That happened when Weinberg sought to split a $15 million policy into two $7.5 million contracts, each to be sold separately. The life insurer denied the request, presumably because of its opposition to life settlements. The policy ultimately was sold, but the owner received less on the transaction than could have been achieved through a policy-split.
How much is enough?
Sale proceeds have to be considered when deciding on the merits of a life settlement relative to the alternatives. These generally include (1) surrendering the contract (assuming a permanent life policy) and receiving back the accumulated cash value; (2) allowing the policy to lapse; or (3) using the cash value to buy a paid-up policy carrying a lower face amount.
The last may be the preferred when the insured desires to the keep the policy (e.g., because of a continuing income replacement or estate planning need), but the original premiums are too costly to maintain. Option 2 may be advisable when, for example, the insurance is still needed, but the accumulated cash value will be sufficient to cover the premiums for a desired period.
As to option 1, the decision to sell will hinge on whether more can be secured from a settlement than by surrendering the policy. Often this is the case — the proceeds will usually be an amount less than the death benefit and greater than the cash value on surrender — but this is not always so.
The reason: taxes. In 2009, the IRS issued Revenue Ruling 2009-13, which increased the proportion of sale proceeds subject to capital gains tax. In an example provided by The Weinberg Group, a policy that sells for $80,000 and has an adjusted basis of $64,000 would yield after-tax proceeds of $72,000 after the ruling, versus $74,000 before the ruling. This amount, less the broker’s commission, could yield a net distribution inferior to that of the cash surrender value, making the life settlement a poor choice. However, changes to the tax code increasingly favor life settlements, a trend that’s evident on the question of estate taxes.
A report released in March by market research Conning shows that ownership of cash value life insurance among the top 10 percent of U.S. households (as measured by net worth) fell to 34 percent in 2013 from 61 percent in 1989. The study attributes the decline to periodic increases in the estate tax exemption (now $5.43 million per individual, up from $625,000 in 1989), indicating that paying estate taxes motivated purchases of life insurance for many of the high net worth.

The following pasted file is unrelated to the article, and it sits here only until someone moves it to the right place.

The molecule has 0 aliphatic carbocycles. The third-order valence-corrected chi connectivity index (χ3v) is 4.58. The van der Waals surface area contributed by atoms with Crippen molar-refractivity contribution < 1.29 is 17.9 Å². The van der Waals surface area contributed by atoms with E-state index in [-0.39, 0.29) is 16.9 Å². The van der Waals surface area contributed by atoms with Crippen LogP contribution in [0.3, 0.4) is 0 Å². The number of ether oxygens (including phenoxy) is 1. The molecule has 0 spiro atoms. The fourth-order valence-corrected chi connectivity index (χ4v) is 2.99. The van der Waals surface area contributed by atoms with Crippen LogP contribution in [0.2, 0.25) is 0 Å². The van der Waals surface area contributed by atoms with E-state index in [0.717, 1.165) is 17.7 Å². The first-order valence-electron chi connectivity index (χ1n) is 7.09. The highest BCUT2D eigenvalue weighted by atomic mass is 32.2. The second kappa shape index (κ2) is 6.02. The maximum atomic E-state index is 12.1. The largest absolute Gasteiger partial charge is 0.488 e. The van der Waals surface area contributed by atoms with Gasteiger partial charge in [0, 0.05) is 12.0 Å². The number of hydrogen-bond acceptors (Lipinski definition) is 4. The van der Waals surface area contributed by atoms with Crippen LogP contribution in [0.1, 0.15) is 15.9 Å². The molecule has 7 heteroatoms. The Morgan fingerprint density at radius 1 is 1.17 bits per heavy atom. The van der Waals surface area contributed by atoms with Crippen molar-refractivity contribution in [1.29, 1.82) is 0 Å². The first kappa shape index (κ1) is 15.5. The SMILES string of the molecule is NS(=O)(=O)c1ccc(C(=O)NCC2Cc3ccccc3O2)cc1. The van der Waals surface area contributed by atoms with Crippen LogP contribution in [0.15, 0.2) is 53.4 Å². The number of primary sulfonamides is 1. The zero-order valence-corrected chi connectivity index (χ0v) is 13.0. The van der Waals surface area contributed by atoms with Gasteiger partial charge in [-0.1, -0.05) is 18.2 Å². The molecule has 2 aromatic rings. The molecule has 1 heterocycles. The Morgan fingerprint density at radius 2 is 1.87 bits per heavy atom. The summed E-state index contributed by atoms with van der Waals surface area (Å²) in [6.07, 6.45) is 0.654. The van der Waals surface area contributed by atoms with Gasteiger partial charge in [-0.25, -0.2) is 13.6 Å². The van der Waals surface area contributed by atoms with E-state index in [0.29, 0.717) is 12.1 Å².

“A lot of life insurance policies bought in past years to cover estate tax may no longer be needed,” says Peter Katz, a life settlement broker and co-director of national accounts at Life Insurance Settlements Inc.
Assuming also that the policyholder is no longer able or willing to pay the premiums, and that alternatives have been explored and rejected, then a life settlement may be advisable — or at least a partial one. Policyholders can also retain a portion of the original death benefit and sell the balance for the cash. Weinberger and Katz caution, however, that this option entails risk to the seller. Should the buyer become insolvent and fail to keep the policy in force, the retained death benefit will be lost.
Money in hand
Whether for all or part of the death benefit, settlement proceeds can be used to fund a host of needs, the provisioning of a supplementary nest egg being just one. A growing number of seniors are using distributions to cover long-term expenses — even while maintaining eligibility for long-term care services under the federal government’s Medicaid program.
John Darer, president of 4structures.com LLC, recently teamed up with Life Care Funding, which offers a program to convert a life insurance policy into a long-term care Assurance Benefit plan. Using a special needs trust, the plan is exempt from IRS rules that disqualify certain financial assets (life insurance policies included) for Medicaid eligibility. Seniors electing these plans preserve a portion of a policy’s death benefit during a qualified “spend-down period,” protecting the asset from Medicaid Recovery action against their estates. Chief benefit: The plan lets enrollees use non-Medicaid dollars, and thereby secure access to top-flight long-term care options by remaining “private-pay” patients during the spend down period.